Customer Loyalty or Brand Loyalty?

October 30, 2020

It’s a well-known fact that retention costs far less than acquisition.Yet significantly more companies focus on the latter, resulting in a far more shocking fact: the average customer retention rate is below 20% in nearly every industry. Brand expert Nancie Mcdonnell Ruder points out that even in the brands that recognize the value of retention and loyalty, leaders often make the mistake of conflating brand loyalty with consumer loyalty.

On the Drive Profit with Purpose Podcast, Nancie explains that brand and customer loyalty are both essential to businesses, but while the two concepts share a similar title and a common goal, they are significantly different. Customer loyalty is achieved through deals and promotions, while brand loyalty is inspired through emotions and perception. Customer loyalty helps you to retain customers in the short-term, but brand loyalty empowers you to retain customers for years to come. Here’s how to achieve it:

Start with the end in mind.

Like consumer loyalty, brand loyalty is achieved by design, not by chance. The image that brands create and emotions they evoke are meticulously planned and carefully crafted to resonate with people. So, set SMART* goals for your organization, and plan ahead. Determine the retention rate you aim to achieve, uncover the audience with whom you wish to connect, and unlock the experience you aim to deliver.

Listen to inspire loyalty.

While it’s essential that your brand remain authentic to who you are, it’s also essential that you share who you are in a way that resonates with your audience, and that you deliver the products and services your audience needs when they need them. So, do as much research as your budget allows, and be sure to take an objective perspective. Approach your research from all angles. Undertake A/B testing. Put systems of accountability in place. And remember that to craft an experience that connects– asking the right questions is more important than getting the right answers.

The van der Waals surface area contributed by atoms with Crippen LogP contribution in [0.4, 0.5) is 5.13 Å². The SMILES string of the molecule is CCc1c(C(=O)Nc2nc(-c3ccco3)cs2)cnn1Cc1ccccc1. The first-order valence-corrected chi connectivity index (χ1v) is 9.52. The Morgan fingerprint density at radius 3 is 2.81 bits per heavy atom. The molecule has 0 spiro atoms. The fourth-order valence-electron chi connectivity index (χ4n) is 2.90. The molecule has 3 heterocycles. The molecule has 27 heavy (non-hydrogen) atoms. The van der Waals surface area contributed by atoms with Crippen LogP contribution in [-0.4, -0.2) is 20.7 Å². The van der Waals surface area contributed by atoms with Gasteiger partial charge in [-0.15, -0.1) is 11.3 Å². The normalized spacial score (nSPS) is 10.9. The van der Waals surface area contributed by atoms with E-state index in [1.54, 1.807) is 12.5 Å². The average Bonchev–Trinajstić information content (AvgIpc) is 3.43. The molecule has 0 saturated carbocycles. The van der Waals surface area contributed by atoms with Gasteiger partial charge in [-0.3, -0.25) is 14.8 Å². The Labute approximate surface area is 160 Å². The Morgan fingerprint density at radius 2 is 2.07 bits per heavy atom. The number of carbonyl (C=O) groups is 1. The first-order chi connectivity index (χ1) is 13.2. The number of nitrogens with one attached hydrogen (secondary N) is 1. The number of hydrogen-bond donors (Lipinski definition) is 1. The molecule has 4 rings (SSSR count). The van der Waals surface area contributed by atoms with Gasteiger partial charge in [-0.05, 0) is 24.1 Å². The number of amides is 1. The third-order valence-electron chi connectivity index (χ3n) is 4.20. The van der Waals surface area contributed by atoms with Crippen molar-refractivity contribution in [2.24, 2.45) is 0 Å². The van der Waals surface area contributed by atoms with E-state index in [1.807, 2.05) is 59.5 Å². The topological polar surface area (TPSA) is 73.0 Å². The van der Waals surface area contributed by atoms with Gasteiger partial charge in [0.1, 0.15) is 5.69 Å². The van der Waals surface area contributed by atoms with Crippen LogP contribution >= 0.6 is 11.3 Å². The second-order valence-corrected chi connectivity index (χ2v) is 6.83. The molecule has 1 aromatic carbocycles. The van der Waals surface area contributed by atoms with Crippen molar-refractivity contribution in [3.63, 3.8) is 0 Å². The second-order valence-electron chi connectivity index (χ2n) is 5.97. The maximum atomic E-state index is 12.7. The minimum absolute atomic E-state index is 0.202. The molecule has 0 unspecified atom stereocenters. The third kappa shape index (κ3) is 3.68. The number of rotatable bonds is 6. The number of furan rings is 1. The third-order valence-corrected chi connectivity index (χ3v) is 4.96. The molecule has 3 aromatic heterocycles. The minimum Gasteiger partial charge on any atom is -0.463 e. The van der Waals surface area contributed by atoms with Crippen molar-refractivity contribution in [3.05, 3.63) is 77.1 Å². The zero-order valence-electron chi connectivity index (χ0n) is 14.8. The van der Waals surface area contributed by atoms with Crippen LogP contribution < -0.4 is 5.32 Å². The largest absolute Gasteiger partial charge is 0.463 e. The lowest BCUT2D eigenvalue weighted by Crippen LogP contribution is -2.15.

Constantly measure your brand sentiment.

Take measurements beyond purchasing volume, repeat purchase, and lifetime customer value. Continuously evaluate internal, external, prompted, and organic feedback to determine whether your brand is achieving your mission, living your values, and retaining your customers. Ask questions that assess experience quality, value alignment, and perceived authenticity. Measure brand sentiment as robustly as you can and look for trends. Put your findings in context with your past numbers and those of your competitors, but don’t just look at where you’ve been; look at where you’re going.

Adapt as necessary.

The aspects of your business that first attract consumers won’t necessarily keep them there. As times, audiences, and demands shift, brands must evolve. It’s intuitive to adjust your price point with the market, but the necessary shifts to your message and overarching marketing plan are not always as obvious. Be sure to adjust your strategy and business in accordance with your ongoing research, but never waiver on your values or your purpose.

Emphasize the experience.

Prices don’t evoke emotions; stories do. And emotions shape decisions. But your stories need to be more than words alone to carry weight. Your messages can’t shape the entirety of your brand. Your experience has to match. Companies don’t just establish their values, purpose, and stories by telling them with customers. They need to actually live their brand. Authenticity is the only way to inspire brand loyalty.

As brands focus their efforts on outmaneuvering one another through low prices and great deals, the concept of loyalty has become overly commercialized, and brand authenticity is often overlooked. However, balancing short-term needs with longer-term brand building is the only sustainable formula for profitable growth. Above competitive prices, share superior experiences.

*SMART – Specific, Measurable, Achievable, Relevant, & Time-bound

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